In its nascent years, the Roberts Court quickly developed a reputation—and drew sharp criticism—for using the canon of constitutional avoidance to rewrite statutes in controversial, high-profile cases. In recent years, however, the Court seems to have taken a new turn, quietly creating exceptions or reading in statutory conditions in order to evade potentially serious constitutional problems without expressly discussing the constitutional issue or invoking the avoidance canon. In fact, the avoidance canon seems largely, and conspicuously, missing from many cases decided during the Court’s most recent Terms, playing a significant role in justifying the Court’s construction in only one majority opinion since 2012.
This Article examines the Roberts Court’s recent shift in approach to the avoidance canon. It departs from the conventional wisdom about the Roberts Court and the avoidance canon in several important ways. First, it posits that the conventional view about the Roberts Court’s aggressive use of the avoidance canon may itself have contributed to the Court’s shift away from invoking the canon in recent Terms—that is, the Court may have ratcheted down its use of the canon in response to commentators’ attacks against its reliance on avoidance in its early Terms. Second, this Article argues that the Roberts Court has recently adopted a passive rather than aggressive form of avoidance, in which it effectively avoids deciding controversial, unresolved constitutional questions—but without invoking avoidance, and without openly admitting to rewriting or straining the statute’s text. Third, and perhaps most importantly, this Article uncovers several new tools of “passive avoidance” that the Court has employed to do the work previously performed by the avoidance canon. In the end, it posits that passive avoidance may actually be a good thing—and the truest form of constitutional avoidance.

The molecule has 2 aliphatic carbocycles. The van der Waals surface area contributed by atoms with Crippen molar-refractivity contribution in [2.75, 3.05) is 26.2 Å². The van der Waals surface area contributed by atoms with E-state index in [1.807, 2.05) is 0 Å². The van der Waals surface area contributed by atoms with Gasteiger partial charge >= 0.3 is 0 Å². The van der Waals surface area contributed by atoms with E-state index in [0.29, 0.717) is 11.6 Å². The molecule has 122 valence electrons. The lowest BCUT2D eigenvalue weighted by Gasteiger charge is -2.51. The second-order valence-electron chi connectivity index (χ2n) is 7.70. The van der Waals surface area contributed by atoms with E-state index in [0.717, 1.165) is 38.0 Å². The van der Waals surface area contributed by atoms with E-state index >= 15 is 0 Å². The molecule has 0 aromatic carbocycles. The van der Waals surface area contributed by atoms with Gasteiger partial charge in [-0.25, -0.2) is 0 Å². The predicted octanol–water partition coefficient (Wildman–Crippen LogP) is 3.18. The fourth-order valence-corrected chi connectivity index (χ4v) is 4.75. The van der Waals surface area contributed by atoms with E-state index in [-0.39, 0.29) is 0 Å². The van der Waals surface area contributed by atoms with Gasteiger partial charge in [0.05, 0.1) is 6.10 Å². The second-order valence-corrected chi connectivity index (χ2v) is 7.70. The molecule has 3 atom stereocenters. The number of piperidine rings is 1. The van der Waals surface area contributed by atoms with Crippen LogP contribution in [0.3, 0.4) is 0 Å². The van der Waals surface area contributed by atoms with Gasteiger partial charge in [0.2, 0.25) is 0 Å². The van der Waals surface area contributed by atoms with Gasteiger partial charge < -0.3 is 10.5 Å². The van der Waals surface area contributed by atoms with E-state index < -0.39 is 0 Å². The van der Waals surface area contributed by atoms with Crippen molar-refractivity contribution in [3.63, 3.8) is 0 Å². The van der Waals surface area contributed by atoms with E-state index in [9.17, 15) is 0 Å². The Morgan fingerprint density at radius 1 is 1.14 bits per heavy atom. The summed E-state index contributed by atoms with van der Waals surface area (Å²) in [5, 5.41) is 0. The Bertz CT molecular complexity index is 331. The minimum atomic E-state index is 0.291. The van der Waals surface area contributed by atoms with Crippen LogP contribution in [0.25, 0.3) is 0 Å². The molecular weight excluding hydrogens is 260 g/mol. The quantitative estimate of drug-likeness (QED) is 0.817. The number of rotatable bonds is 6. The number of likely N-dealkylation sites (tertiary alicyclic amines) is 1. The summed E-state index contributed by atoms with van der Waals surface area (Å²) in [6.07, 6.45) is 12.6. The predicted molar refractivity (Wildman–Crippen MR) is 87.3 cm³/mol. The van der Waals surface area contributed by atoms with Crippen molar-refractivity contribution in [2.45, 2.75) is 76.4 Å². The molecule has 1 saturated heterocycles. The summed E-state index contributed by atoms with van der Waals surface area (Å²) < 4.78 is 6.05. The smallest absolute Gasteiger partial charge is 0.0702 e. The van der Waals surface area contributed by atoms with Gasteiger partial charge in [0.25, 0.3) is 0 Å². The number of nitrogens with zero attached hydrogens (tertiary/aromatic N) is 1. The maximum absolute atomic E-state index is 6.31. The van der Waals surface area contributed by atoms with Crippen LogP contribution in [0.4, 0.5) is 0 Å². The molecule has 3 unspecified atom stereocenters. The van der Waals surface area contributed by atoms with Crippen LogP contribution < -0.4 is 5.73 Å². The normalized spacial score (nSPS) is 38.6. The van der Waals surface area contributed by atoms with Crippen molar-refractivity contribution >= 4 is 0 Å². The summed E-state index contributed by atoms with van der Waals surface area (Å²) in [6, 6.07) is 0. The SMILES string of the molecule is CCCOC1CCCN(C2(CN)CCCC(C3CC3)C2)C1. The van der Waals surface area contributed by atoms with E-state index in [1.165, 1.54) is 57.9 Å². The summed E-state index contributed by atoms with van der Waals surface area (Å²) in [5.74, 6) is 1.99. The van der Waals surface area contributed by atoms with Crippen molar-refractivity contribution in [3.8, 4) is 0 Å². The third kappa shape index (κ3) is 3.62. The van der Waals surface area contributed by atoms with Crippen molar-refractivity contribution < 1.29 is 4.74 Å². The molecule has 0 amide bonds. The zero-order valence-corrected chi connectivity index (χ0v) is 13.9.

* Mary C. Daly Professor of Law, St. John’s University School of Law. I owe deep thanks for valuable insights and conversations to Aaron-Andrew Bruhl, Marc DeGirolami, Ryan Doerfler, William N. Eskridge, Jonah Gelbach, Rebecca M. Kysar, Ethan Leib, Margaret H. Lemos, Kate Levine, Nina Mendelson, Kate Shaw, and Kevin Stack. I am especially indebted to my husband, Ron Tucker, for his patience with this project. Thanks also to Dean Michael A. Simons and St. John’s Law School for generous research assistance, and to participants at statutory interpretation theory seminars at the University of Pennsylvania Law School and Yale Law School for insightful discussions about earlier drafts of this Article. Kathryn Baldwin, Danielle DelGrosso, Melissa Parres, Barbara Reilly, Ashleigh Shelton, and Jennifer Thomas provided excellent research assistance, and Janet Ruiz-Kroll provided invaluable assistance with the tables. Finally, special thanks to the outstanding editors of the Stanford Law Review for their thoughtful comments and editorial work on this Article. All errors are my own.